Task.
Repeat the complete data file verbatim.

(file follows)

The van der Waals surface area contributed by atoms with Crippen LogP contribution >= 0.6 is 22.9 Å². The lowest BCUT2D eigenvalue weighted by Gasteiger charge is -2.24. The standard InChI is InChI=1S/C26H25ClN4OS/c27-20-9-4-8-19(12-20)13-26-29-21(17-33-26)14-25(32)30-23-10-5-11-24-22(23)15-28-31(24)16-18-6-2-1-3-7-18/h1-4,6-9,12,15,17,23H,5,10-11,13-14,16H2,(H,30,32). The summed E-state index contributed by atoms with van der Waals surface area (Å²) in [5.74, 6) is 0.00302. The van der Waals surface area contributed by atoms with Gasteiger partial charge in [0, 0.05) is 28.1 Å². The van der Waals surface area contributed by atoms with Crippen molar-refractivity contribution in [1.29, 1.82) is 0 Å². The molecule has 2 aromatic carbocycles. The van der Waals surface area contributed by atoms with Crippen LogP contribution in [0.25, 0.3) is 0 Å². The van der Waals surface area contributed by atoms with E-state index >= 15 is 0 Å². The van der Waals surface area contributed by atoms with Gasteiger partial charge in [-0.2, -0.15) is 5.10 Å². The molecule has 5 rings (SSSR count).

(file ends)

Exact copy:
The van der Waals surface area contributed by atoms with Crippen LogP contribution >= 0.6 is 22.9 Å². The lowest BCUT2D eigenvalue weighted by Gasteiger charge is -2.24. The standard InChI is InChI=1S/C26H25ClN4OS/c27-20-9-4-8-19(12-20)13-26-29-21(17-33-26)14-25(32)30-23-10-5-11-24-22(23)15-28-31(24)16-18-6-2-1-3-7-18/h1-4,6-9,12,15,17,23H,5,10-11,13-14,16H2,(H,30,32). The summed E-state index contributed by atoms with van der Waals surface area (Å²) in [5.74, 6) is 0.00302. The van der Waals surface area contributed by atoms with Gasteiger partial charge in [0, 0.05) is 28.1 Å². The van der Waals surface area contributed by atoms with Crippen molar-refractivity contribution in [1.29, 1.82) is 0 Å². The molecule has 2 aromatic carbocycles. The van der Waals surface area contributed by atoms with Crippen LogP contribution in [0.25, 0.3) is 0 Å². The van der Waals surface area contributed by atoms with E-state index >= 15 is 0 Å². The van der Waals surface area contributed by atoms with Gasteiger partial charge in [-0.2, -0.15) is 5.10 Å². The molecule has 5 rings (SSSR count).